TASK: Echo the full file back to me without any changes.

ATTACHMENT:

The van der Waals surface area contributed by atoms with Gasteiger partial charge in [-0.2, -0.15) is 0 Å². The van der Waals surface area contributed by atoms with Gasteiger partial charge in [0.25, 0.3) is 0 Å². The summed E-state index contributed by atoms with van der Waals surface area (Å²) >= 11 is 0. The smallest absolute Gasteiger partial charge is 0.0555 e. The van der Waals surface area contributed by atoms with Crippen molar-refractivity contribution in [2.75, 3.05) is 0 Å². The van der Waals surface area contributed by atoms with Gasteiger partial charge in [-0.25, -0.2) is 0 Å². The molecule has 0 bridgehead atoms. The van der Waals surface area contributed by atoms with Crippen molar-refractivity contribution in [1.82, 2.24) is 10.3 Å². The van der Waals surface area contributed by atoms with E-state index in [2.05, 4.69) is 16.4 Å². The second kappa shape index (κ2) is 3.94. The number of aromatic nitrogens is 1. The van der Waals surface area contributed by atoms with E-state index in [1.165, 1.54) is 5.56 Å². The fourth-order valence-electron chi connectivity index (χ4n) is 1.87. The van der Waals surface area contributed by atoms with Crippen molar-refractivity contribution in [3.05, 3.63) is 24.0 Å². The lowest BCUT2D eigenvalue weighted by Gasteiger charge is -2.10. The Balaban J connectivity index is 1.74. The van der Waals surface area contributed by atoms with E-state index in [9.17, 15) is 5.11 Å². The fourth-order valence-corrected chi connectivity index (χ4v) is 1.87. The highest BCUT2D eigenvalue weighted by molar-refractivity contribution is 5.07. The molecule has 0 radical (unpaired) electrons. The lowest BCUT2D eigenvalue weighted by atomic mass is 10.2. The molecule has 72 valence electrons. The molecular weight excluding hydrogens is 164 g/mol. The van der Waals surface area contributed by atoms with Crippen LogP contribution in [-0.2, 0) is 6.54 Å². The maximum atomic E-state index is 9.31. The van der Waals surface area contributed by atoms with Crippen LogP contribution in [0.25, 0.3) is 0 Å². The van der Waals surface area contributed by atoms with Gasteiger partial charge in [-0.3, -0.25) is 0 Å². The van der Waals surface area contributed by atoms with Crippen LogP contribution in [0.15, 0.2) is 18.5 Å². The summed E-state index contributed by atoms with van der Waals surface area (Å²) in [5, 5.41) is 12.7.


The van der Waals surface area contributed by atoms with Gasteiger partial charge in [-0.2, -0.15) is 0 Å². The van der Waals surface area contributed by atoms with Gasteiger partial charge in [0.25, 0.3) is 0 Å². The summed E-state index contributed by atoms with van der Waals surface area (Å²) >= 11 is 0. The smallest absolute Gasteiger partial charge is 0.0555 e. The van der Waals surface area contributed by atoms with Crippen molar-refractivity contribution in [2.75, 3.05) is 0 Å². The van der Waals surface area contributed by atoms with Gasteiger partial charge in [-0.25, -0.2) is 0 Å². The molecule has 0 bridgehead atoms. The van der Waals surface area contributed by atoms with Crippen molar-refractivity contribution in [1.82, 2.24) is 10.3 Å². The van der Waals surface area contributed by atoms with E-state index in [2.05, 4.69) is 16.4 Å². The second kappa shape index (κ2) is 3.94. The number of aromatic nitrogens is 1. The van der Waals surface area contributed by atoms with E-state index in [1.165, 1.54) is 5.56 Å². The fourth-order valence-electron chi connectivity index (χ4n) is 1.87. The van der Waals surface area contributed by atoms with Crippen molar-refractivity contribution in [3.05, 3.63) is 24.0 Å². The lowest BCUT2D eigenvalue weighted by Gasteiger charge is -2.10. The Balaban J connectivity index is 1.74. The van der Waals surface area contributed by atoms with E-state index in [9.17, 15) is 5.11 Å². The fourth-order valence-corrected chi connectivity index (χ4v) is 1.87. The highest BCUT2D eigenvalue weighted by molar-refractivity contribution is 5.07. The molecule has 0 radical (unpaired) electrons. The lowest BCUT2D eigenvalue weighted by atomic mass is 10.2. The molecule has 72 valence electrons. The molecular weight excluding hydrogens is 164 g/mol. The van der Waals surface area contributed by atoms with Crippen LogP contribution in [-0.2, 0) is 6.54 Å². The maximum atomic E-state index is 9.31. The van der Waals surface area contributed by atoms with Crippen LogP contribution in [0.25, 0.3) is 0 Å². The van der Waals surface area contributed by atoms with Gasteiger partial charge in [-0.3, -0.25) is 0 Å². The van der Waals surface area contributed by atoms with Crippen LogP contribution in [0.15, 0.2) is 18.5 Å². The summed E-state index contributed by atoms with van der Waals surface area (Å²) in [5, 5.41) is 12.7.